80% covered by desert, Botswana sorely relies on a handful of water sources to spring life into its vast stretches of wilderness. 

The Boteti River is one of these vital arteries, born from the outflow of the Okavango Delta, running southeast of Maun then south of the Magkadigkadi Pans before heading east again towards Ntwetwe Pan. One of the only remaining natural water sources for hundreds of kilometres south and east of the Okavango Delta in dry season, the Boteti River is a lifesaver to an entire ecosystem and attracts an exceptional wildlife density from the pans and the Central Kalahari desert as soon as these regions receive their last drop of rain every year.



The Makgadikgadi is a place of wide-open, uninhabited spaces under an endless canopy of blue sky. The remoteness, inaccessibility and danger of the pans all add to their allure.

It is a vast expanse filled with subtle hues and surrealistic beauty. Almost the size of Portugal, the pan covers 12 000 square kilometres and is the largest saltpan in the world. The pan is only a portion of what used to be one of the largest inland lakes in Africa.

During the heat of the late winter day, the pans become a shimmering mirage of disorienting and ethereal austerity. The large number of small villages and the small stone age tools and other artefacts that can be found scattered around the islands (for example on Kubu Island), all point to the fact that the Makgadikgadi Pans have supported human habitation, and their livestock, for a very long time. At one time the Makgadikgadi Pans were important as a major trade route.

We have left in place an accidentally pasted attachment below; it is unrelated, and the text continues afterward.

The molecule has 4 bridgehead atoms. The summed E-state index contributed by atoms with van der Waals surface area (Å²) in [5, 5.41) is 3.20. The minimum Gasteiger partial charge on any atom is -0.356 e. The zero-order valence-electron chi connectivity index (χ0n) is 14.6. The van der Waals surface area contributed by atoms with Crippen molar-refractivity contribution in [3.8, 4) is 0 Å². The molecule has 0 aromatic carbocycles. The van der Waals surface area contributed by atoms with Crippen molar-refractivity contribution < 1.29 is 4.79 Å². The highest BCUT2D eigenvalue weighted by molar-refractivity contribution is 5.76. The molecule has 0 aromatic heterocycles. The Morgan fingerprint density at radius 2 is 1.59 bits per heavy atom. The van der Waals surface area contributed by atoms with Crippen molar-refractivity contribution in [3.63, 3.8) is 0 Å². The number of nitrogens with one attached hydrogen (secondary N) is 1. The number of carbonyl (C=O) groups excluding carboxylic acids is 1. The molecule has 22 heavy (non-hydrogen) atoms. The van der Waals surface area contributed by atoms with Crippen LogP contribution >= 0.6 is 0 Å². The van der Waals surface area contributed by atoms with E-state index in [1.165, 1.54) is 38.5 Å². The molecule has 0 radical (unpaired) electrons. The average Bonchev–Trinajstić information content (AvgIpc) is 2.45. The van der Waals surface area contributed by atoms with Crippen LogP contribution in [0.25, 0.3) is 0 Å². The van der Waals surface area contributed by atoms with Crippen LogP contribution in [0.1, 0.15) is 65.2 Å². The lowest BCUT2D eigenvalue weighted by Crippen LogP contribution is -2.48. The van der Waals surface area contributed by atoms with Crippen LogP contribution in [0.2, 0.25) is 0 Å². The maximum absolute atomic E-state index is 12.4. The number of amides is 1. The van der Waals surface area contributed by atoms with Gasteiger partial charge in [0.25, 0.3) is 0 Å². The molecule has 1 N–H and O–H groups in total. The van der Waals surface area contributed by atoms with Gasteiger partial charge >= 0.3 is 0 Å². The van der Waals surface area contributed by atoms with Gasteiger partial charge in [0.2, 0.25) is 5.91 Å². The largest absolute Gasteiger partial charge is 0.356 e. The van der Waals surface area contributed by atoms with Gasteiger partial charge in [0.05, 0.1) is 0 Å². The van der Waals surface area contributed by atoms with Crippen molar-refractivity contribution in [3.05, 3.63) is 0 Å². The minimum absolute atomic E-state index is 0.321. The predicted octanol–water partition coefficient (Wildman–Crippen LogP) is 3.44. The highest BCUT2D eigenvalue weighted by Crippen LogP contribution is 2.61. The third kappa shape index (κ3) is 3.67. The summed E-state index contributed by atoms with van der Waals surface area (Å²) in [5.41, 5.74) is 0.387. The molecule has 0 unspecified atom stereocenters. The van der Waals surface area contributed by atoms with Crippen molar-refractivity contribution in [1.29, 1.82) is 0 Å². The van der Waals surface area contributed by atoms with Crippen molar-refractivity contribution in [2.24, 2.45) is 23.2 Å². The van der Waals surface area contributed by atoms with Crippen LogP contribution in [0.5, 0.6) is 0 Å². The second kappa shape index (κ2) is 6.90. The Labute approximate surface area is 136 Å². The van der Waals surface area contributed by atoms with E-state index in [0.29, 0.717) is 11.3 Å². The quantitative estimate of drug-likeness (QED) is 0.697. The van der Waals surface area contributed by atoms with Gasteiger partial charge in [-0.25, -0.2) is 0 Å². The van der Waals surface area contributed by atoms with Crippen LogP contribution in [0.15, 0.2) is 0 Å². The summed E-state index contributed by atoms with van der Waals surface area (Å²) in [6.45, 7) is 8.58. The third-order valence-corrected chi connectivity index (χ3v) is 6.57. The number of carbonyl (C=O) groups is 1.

In September large herds of antelope, zebra and wildebeest roam the dusty plains awaiting the first rains. On their arrival the waters turn the pans into a perfect mirror of the sky, distorting all sense of place and time. Although these rains are short-lived, in December another deluge turns the edges of the vast pans into waving fringes of green grassland where herds of wildlife converge to partake in the bounty.

Flocks of birds arrive to build their nests along the shoreline of the Nata River, in Sua Pan and feed on algae and crustaceans that have been lying dormant in the salt and sand awaiting the drenching rains.

Nxai Pan

Nxai Pan

Nxai Pan Nationalpark is set on the northern fringe of the Makgadikgadi basin and includes Nxai Pan, an ancient lakebed that was once part of the ancient Lake Makgadikgadi. Nxai Pan, Lake Ngami, Lake Xau, the Mababe Depression, Ntwetwe Pan, Sua Pan and the Okavango Delta are all remnants of this gigantic lake.

When Nxai Pan National Park was first proclaimed in the 1970's it was only 1 676 square kilometres. In 1992 it was declared a national park and enlarged to an area of 2 578 square kilometres, which includes Baines' Baobabs.

Nxai Pan National Park consists mainly of a series of fossil pans, all of which are covered in short nutritious grasses. On the pans are "islands" of Acacia trees that form shady spots in which the animals often rest during the day. Today Nxai Pan consists mainly of rich, clayey soils and very thick sand dunes on the periphery of the pan. This makes for beautiful scenery and is unique to Nxai Pan. The short, sweet grasses on the pans provide excellent grazing, particularly for the springbok, which is almost always abundant in this area.

Interestingly, both impala and springbok can be seen in this park, whereas they are usually separated by different habitat preferences. Although the habitat is more suitable for springbok, the Impala can survive because of the surrounding mopane veld and the availability of permanent water.

The area is also the breeding ground for large herds of zebra, wildebeest, gemsbok, and eland. Unusual game species that can be seen here are the hartebeest, bat-eared fox, brown hyena, and cheetah. Note that the game viewing can be rather unpredictable in Nxai Pan, especially during the dry season.